Chef Alex Seidel's impact on Denver's food scene goes beyond his first two restaurants, Fruition and Mercantile Dining & Provision; beyond his James Beard Award for Best Chef Southwest in 2018; beyond his partnership in Chook Charcoal Chicken. Seidel has helped shape the way we see food on the plate through Fruition Farms and Creamery, the Larkspur enterprise he launched in 2009 to produce artisan cheese and raise meats and produce for his restaurants.
But last week, Seidel announced that he's selling the ten-acre farm and creamery, ending more than a decade of stewardship. "It's a little bittersweet," he says. "But it's time to look at what's ahead and become more efficient."
Seidel says that for the past year, he's been completely focused on reopening and running his restaurants during the pandemic, and the farm became more of a distraction than an integral part of the operation. While the volume of production was never enough to significantly impact the menus at Fruition and Mercantile, he says that the farm was still a worthwhile endeavor because it helped him and his employees understand the value of locally grown food and the food infrastructure in Colorado.
The farm, located at 14347 Southeast Cherry Creek Road in Larkspur, was in good shape when Seidel purchased it. "The soil has been worked really well; it was owned by a master gardener before me," he points out. And Seidel and his team, including Ilsa Meyer, the farm's horticulturalist and grower, and Jimmy Warren, Fruition's cheese maker, made plenty of improvements, so the property includes greenhouses and hoophouses as well as a functioning creamery (and a small farmhouse).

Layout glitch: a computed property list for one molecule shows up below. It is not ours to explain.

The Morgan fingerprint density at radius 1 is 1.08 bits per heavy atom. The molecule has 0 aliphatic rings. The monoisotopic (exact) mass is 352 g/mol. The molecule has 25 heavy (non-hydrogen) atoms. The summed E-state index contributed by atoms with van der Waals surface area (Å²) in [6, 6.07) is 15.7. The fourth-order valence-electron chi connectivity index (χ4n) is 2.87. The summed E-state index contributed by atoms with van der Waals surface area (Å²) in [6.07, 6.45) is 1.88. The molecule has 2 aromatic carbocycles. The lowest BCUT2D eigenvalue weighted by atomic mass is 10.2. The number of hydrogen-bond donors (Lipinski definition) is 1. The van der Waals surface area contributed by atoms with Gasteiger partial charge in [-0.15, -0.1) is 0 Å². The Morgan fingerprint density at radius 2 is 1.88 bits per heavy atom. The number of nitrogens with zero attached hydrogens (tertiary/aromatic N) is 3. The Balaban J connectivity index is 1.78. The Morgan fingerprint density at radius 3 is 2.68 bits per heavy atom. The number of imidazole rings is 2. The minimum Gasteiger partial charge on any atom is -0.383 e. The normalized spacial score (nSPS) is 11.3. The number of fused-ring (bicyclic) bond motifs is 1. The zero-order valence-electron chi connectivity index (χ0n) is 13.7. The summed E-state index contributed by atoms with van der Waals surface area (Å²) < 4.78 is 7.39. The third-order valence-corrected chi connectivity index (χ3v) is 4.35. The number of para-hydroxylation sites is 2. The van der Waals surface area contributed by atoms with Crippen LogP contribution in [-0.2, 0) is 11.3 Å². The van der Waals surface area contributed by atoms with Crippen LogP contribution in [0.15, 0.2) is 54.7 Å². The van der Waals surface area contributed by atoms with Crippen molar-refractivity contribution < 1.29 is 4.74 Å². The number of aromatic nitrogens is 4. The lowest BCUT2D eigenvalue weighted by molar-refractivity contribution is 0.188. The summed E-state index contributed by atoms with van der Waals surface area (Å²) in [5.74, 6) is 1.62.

"We learned a hell of a lot, and we provided a hell of a lot to the community," the restaurateur adds, pointing out the many charitable events, farm dinners, educational tours and other happenings that kept the farm in the public eye. "But it's been a long year, and it's been tough on everyone's psyche."
Seidel hasn't given up on the idea of cheese production; he says he's looking at ways to bring the dairy closer to home and has had his commissary kitchen, Füdmill, approved for dairy handling in case that proves to be the best solution. As for potential buyers of the Larkspur property, he's already told them he'd continue purchasing produce from the farm.
"Mostly, I will miss the honest, direct connection to agriculture and sharing those experiences with cooks, my teams, growers, students, young people, and our community," Seidel wrote on Facebook when he announced the sale of the farm.
Even without his own farm, he adds, the farming community will remain important to Mercantile, Fruition and Chook, and Seidel will continue to build his network of producers and advocate for small Colorado farms.
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